I thought I would take a second look at the Unified Rolemaster (RMU) Character Law. I haven’t touched it in a while and now the dust has settled a bit I thought it would bare a second look over.
The first thing that stands out is how well laid out the book is. I recently bought a new copy of the Character Law I actively use (the RMC version) and by comparison the RMU Character is far, far better in guiding the player through the character creation process.
There are still parts of RMU that I do not like but just because I don’t like them doesn’t make them bad or wrong. They are just not to my taste. The three issues I have with the RMU character creation process are:
Talents and Flaws. These have been around for a while as part of the RMSS/RMFRP world. I didn’t like these but I have been doing a lot of character creation recently and what RM2/RMC has is background options which RMU doesn’t use. When you look at Talents as the background options then they are not so bad. You can ignore this now as an issue as I think I ‘get it’ and how to use them.
Spells as Skills. There are two philosophies for learning spells in the RM world it seems. Those that learn lists and those that learn individual spells. This has been around since about the late 80s in various guises and I believe it is the standard method in RMSS/RMFRP. I can see the attraction to this method as it gives spell casters access to a wider variety of spells much faster than list based learning but it also has a tendancy to make all spell casters the same. It blurs the lines between spell casting professions and the realms of magic with druids hurling fireballs and wizards praying to gods for healing which doesn’t sit well. I will confess now that if I ever use RMU I will scrap this and go back to list based learning. If you have never played Rolemaster before then you probably will enjoy this as a method as a player.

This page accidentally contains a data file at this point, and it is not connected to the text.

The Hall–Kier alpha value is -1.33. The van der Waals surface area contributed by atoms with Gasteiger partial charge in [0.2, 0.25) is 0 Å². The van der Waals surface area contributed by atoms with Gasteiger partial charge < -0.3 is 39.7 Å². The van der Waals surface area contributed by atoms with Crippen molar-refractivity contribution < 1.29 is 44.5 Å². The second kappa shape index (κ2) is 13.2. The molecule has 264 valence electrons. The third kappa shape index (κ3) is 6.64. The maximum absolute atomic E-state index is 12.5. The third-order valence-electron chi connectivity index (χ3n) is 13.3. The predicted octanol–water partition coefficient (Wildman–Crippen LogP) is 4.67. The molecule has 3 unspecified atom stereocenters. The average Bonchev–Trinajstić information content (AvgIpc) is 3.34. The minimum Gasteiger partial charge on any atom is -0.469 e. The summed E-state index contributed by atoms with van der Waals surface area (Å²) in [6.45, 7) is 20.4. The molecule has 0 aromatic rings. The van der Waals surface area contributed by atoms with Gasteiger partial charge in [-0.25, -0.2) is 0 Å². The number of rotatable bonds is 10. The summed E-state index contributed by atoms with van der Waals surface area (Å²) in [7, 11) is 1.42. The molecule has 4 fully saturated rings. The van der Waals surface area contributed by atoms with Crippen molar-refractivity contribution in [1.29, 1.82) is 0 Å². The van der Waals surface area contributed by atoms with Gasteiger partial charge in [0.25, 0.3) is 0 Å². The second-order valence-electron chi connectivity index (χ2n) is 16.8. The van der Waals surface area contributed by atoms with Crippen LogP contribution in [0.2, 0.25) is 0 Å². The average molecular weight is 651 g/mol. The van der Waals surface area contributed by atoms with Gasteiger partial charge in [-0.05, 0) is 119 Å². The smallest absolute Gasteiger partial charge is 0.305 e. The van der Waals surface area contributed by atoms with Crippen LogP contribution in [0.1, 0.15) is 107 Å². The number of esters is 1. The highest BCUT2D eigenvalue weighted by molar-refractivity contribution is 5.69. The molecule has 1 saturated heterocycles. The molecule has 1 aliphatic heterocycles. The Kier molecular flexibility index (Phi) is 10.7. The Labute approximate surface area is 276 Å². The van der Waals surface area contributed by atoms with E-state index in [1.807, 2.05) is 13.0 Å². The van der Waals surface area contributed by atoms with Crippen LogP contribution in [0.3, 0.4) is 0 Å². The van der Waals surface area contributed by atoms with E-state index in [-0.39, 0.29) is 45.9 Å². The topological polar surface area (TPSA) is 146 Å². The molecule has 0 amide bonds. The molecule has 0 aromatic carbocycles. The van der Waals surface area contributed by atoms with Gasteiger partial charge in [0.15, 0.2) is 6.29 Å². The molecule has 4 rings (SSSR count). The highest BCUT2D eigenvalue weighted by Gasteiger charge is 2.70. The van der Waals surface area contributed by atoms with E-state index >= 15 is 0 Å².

1st level characters are not ready. This is really silly objection. To my mind and experience RPG games start at 1st level. That is the natural order of the world. In RM we have always had a kind of Level 0 which represented the characters apprenticeship or adolescence. You bought the skills and everything else exactly the same way that you would for normal leveling up but this all hapened before play started. In RMU 0th level is now 1st level and it seems that most GMs are starting the players are around 3rd level or higher. Somehow that seems slightly wrong to me butI can see how and why they did it that way.
So looking back at that list with a bit of hindsight there are no major flaws in the character creation process. That is hardly a high accolade but it is a start. So lets look on the positive side. What has really impressed me?
For a start three things have made it into my own game already. One of the nice things about the entire RM world is that it is so modular that you can broadly swap things in and out of the different systems with little modification.
The three shining stars are:
The experience system. I have been using this for 18 months now and I like it and all my players like it and other GMs I have told about it like it and have adopted it. This seems like a winner. The best thing about it is that the emphasis is no longer on killing everything it is now more about goal achievement. You still get experience for killing monsters but you would get just as much experience for tricking your way past the monster as you would for spitting it on your lance.
The Vocational Skill. This is a sort of generic skill that rolls up all the little things that a character would know about their job or background. If you have the vocational skill for a knight then you can recognise the various standards of the other noble families and you can tend to your horse and care for your equipment. You know the polite forms of address and all those miriad of other little bits and bobs. In the past you would have had to buy the heraldry skill, probably courtly dance, etiquette and so on. The PC I have recently created grew up on river barges so he would know how to moor a barge, how to tow it using oxen andhow to operate locks and so on. This kind of generic skill tidies up a lot of unnecessary minor skills while at the same time allowing the same kind of realism that we have come to expect from the RM world.